Residents lodge objections over plans to demolish Beechpark

By Aideen O'Flaherty

TWO residents’ associations and a local TD have lodged appeals with An Bord Pleanála against South Dublin County Council’s decision to grant permission for the demolition of former Taoiseach Liam Cosgrave’s house at Beechpark, on Scholarstown Road in Rathfarnham.

The local authority granted permission to Ardstone Homes Ltd for the demolition and for enabling works last month.

Liam Cosgrave 17 compressor

Beechpark, the former home of Liam Cosgrave

The site had been the subject of media attention last year, as archaeological digs uncovered an “early medieval enclosed settlement”, according to an archaeological assessment that was submitted to the council last April.

Human skeletal remains were found on the site in August 2018, and a total of 19 test trenches were excavated on site, which confirmed the presence of a ringfort type enclosure – the skeletal remains were uncovered within the interior of the enclosure.

In a separate planning application, Ardstone Homes lodged plans for a 594-unit residential development at the site, 482 of which are to be build-to-rent units and 112 of which are to be build-to-sell units, but a decision has not yet been made by ABP in relation to this fast-track application.

Concerning the application for demolition and enabling works, the Foxrock-based Marston Planning Consultancy lodged an appeal on August 14, on behalf of the Dargle Wood Residents’ Association, against the council’s grant of permission.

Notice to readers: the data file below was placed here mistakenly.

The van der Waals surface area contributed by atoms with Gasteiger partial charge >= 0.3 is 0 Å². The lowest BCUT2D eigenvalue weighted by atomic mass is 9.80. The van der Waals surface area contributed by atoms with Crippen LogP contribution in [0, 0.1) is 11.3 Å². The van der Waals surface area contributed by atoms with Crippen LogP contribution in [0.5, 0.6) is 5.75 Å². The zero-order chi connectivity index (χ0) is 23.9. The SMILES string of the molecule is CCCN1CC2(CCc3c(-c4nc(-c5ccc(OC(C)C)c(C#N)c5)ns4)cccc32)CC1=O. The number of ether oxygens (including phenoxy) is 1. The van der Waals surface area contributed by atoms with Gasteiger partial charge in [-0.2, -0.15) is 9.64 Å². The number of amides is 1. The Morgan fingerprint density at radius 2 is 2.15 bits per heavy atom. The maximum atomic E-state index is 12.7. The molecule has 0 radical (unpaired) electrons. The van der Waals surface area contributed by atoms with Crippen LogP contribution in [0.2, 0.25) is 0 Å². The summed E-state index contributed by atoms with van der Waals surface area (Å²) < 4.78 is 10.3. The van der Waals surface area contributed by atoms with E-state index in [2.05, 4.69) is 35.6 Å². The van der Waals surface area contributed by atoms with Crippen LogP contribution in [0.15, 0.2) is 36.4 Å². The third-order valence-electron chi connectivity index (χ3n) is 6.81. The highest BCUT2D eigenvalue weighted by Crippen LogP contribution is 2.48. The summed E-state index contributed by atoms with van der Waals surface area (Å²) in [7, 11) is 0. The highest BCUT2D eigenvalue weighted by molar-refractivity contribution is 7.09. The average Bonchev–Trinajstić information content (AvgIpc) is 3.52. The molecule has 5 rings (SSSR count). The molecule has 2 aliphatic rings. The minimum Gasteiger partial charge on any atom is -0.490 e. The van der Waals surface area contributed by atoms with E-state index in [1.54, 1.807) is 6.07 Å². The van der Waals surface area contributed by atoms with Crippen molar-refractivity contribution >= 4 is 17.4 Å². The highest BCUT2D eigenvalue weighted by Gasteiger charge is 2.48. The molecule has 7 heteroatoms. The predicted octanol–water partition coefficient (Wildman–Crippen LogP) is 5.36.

In the appeal, where the appellant also requested that ABP hold an oral hearing, it was outlined that the residents’ association’s view is that the bat survey that was carried out is “inadequate”, as it was carried out at a time “that is likely to not offer the most robust survey information”, and that “no survey of the roof-space of the house to be demolished was undertaken as part of the survey”.

They added in their appeal that even though Liam Cosgrave’s house is not a protected structure, the house “has significant historical connections and it would seem remiss, irrespective of the architectural merit of the house, to not have undertaken an assessment of the architectural significance of the property.”

They concluded their appeal by stating that SDCC’s original decision should be overturned “on the basis that the development will be premature pending a residential scheme for the site, and pending the finalisation of the archaeological excavation under licence.”

The Glendoher and District Residents’ Association in Rathfarnham also lodged an appeal on August 14, where they also called for ABP to hold an oral hearing and listed several reasons why they believe their appeal should be upheld, including the view that the planned works are “premature” and “contrary to proper planning”.

Fianna Fáil TD John Lahart has lodged an appeal on behalf of local residents, where he stated that the primary reason for his appeal “is based on the fact that significant archaeological remains and structures have been discovered/uncovered at this site.”

Fianna Fáil councillor for Firhouse-Bohernabreena, Deirdre O’Donovan, told The Echo: “I coordinated all of the local residents’ associations and those in the vicinity of the site [to lodge the appeal].

“We’ve got an architect and planner on board to put in the best possible appeal that we could.

“We can’t understand the council’s ruling, that they can tear down the house to carry out the development work.

“There’s so much heritage in South County Dublin and we don’t have such a good record for cherishing and protecting it.

“[The site] is part of our heritage, and it’s so important for us to preserve it.”

There was four-week window following the council’s grant of permission where appeals were accepted by An Bord Pleanála, and a decision has not yet been made about the appeals.

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